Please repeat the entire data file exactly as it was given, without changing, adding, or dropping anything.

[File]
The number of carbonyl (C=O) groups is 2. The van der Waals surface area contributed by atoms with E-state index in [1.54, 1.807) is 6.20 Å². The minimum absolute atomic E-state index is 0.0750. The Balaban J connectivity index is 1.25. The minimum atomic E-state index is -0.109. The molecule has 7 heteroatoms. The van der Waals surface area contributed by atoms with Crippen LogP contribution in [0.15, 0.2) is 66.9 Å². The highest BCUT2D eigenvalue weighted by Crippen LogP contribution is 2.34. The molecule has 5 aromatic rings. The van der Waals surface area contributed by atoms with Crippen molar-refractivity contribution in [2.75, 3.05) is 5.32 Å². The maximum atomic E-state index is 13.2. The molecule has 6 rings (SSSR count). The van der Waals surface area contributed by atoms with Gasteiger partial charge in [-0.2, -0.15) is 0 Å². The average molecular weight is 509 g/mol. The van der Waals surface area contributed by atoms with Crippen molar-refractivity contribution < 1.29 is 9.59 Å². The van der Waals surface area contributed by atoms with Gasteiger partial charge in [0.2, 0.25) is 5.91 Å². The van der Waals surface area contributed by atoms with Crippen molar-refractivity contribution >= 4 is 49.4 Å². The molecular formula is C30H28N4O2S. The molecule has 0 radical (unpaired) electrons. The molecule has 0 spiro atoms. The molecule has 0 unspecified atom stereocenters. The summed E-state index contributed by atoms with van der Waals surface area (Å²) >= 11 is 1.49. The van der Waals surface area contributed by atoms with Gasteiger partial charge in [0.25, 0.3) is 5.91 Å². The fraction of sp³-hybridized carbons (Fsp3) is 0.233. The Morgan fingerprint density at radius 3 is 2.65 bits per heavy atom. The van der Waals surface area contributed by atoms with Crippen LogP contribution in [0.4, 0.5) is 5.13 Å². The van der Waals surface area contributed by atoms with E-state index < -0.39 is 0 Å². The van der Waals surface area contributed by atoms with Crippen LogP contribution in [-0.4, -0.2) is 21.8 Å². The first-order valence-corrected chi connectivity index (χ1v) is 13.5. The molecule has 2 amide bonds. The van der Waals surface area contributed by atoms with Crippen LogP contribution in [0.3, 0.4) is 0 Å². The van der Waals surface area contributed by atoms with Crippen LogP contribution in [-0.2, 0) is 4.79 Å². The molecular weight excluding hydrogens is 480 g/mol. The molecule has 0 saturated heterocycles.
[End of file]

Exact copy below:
The number of carbonyl (C=O) groups is 2. The van der Waals surface area contributed by atoms with E-state index in [1.54, 1.807) is 6.20 Å². The minimum absolute atomic E-state index is 0.0750. The Balaban J connectivity index is 1.25. The minimum atomic E-state index is -0.109. The molecule has 7 heteroatoms. The van der Waals surface area contributed by atoms with Crippen LogP contribution in [0.15, 0.2) is 66.9 Å². The highest BCUT2D eigenvalue weighted by Crippen LogP contribution is 2.34. The molecule has 5 aromatic rings. The van der Waals surface area contributed by atoms with Crippen molar-refractivity contribution in [2.75, 3.05) is 5.32 Å². The maximum atomic E-state index is 13.2. The molecule has 6 rings (SSSR count). The van der Waals surface area contributed by atoms with Gasteiger partial charge in [-0.2, -0.15) is 0 Å². The average molecular weight is 509 g/mol. The van der Waals surface area contributed by atoms with Crippen molar-refractivity contribution < 1.29 is 9.59 Å². The van der Waals surface area contributed by atoms with Gasteiger partial charge in [0.2, 0.25) is 5.91 Å². The van der Waals surface area contributed by atoms with Crippen molar-refractivity contribution >= 4 is 49.4 Å². The molecular formula is C30H28N4O2S. The molecule has 0 radical (unpaired) electrons. The molecule has 0 spiro atoms. The molecule has 0 unspecified atom stereocenters. The summed E-state index contributed by atoms with van der Waals surface area (Å²) >= 11 is 1.49. The van der Waals surface area contributed by atoms with Gasteiger partial charge in [0.25, 0.3) is 5.91 Å². The fraction of sp³-hybridized carbons (Fsp3) is 0.233. The Morgan fingerprint density at radius 3 is 2.65 bits per heavy atom. The van der Waals surface area contributed by atoms with Crippen LogP contribution in [0.4, 0.5) is 5.13 Å². The van der Waals surface area contributed by atoms with E-state index < -0.39 is 0 Å². The van der Waals surface area contributed by atoms with Crippen LogP contribution in [-0.4, -0.2) is 21.8 Å². The first-order valence-corrected chi connectivity index (χ1v) is 13.5. The molecule has 2 amide bonds. The van der Waals surface area contributed by atoms with Crippen LogP contribution in [0.3, 0.4) is 0 Å². The van der Waals surface area contributed by atoms with Crippen LogP contribution in [-0.2, 0) is 4.79 Å². The molecular weight excluding hydrogens is 480 g/mol. The molecule has 0 saturated heterocycles.